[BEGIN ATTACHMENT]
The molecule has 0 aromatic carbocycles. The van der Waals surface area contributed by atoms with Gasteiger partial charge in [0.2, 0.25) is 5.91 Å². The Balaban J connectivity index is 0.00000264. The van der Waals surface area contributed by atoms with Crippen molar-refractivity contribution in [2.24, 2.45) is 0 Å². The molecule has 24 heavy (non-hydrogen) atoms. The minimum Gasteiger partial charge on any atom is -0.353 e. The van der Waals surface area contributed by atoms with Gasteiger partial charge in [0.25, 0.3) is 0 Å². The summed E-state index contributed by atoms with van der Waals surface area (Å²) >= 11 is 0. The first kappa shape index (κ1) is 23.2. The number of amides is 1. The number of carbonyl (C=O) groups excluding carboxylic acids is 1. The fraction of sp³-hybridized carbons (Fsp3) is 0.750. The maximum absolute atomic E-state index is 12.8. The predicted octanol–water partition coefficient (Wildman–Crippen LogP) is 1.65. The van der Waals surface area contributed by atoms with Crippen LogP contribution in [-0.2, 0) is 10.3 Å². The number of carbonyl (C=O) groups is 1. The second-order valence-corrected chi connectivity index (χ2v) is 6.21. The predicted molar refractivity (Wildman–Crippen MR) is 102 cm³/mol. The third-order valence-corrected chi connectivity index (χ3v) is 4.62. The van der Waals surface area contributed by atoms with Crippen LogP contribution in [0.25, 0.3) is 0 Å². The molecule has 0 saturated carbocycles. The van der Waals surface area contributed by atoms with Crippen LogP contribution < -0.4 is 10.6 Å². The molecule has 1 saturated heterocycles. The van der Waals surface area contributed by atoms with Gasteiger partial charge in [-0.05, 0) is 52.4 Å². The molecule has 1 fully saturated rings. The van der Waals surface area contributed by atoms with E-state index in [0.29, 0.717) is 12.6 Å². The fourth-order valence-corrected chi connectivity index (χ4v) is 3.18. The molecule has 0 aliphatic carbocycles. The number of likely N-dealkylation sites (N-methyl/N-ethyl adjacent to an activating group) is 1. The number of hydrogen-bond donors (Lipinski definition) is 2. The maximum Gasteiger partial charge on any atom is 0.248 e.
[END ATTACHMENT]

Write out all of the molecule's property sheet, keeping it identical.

The molecule has 0 aromatic carbocycles. The van der Waals surface area contributed by atoms with Gasteiger partial charge in [0.2, 0.25) is 5.91 Å². The Balaban J connectivity index is 0.00000264. The van der Waals surface area contributed by atoms with Crippen molar-refractivity contribution in [2.24, 2.45) is 0 Å². The molecule has 24 heavy (non-hydrogen) atoms. The minimum Gasteiger partial charge on any atom is -0.353 e. The van der Waals surface area contributed by atoms with Gasteiger partial charge in [0.25, 0.3) is 0 Å². The summed E-state index contributed by atoms with van der Waals surface area (Å²) >= 11 is 0. The first kappa shape index (κ1) is 23.2. The number of amides is 1. The number of carbonyl (C=O) groups excluding carboxylic acids is 1. The fraction of sp³-hybridized carbons (Fsp3) is 0.750. The maximum absolute atomic E-state index is 12.8. The predicted octanol–water partition coefficient (Wildman–Crippen LogP) is 1.65. The van der Waals surface area contributed by atoms with Crippen LogP contribution in [-0.2, 0) is 10.3 Å². The number of carbonyl (C=O) groups is 1. The second-order valence-corrected chi connectivity index (χ2v) is 6.21. The predicted molar refractivity (Wildman–Crippen MR) is 102 cm³/mol. The third-order valence-corrected chi connectivity index (χ3v) is 4.62. The van der Waals surface area contributed by atoms with Crippen LogP contribution in [0.25, 0.3) is 0 Å². The molecule has 0 saturated carbocycles. The van der Waals surface area contributed by atoms with Crippen LogP contribution < -0.4 is 10.6 Å². The molecule has 1 saturated heterocycles. The van der Waals surface area contributed by atoms with Gasteiger partial charge in [-0.05, 0) is 52.4 Å². The molecule has 1 fully saturated rings. The van der Waals surface area contributed by atoms with E-state index in [0.29, 0.717) is 12.6 Å². The fourth-order valence-corrected chi connectivity index (χ4v) is 3.18. The molecule has 0 aliphatic carbocycles. The number of likely N-dealkylation sites (N-methyl/N-ethyl adjacent to an activating group) is 1. The number of hydrogen-bond donors (Lipinski definition) is 2. The maximum Gasteiger partial charge on any atom is 0.248 e.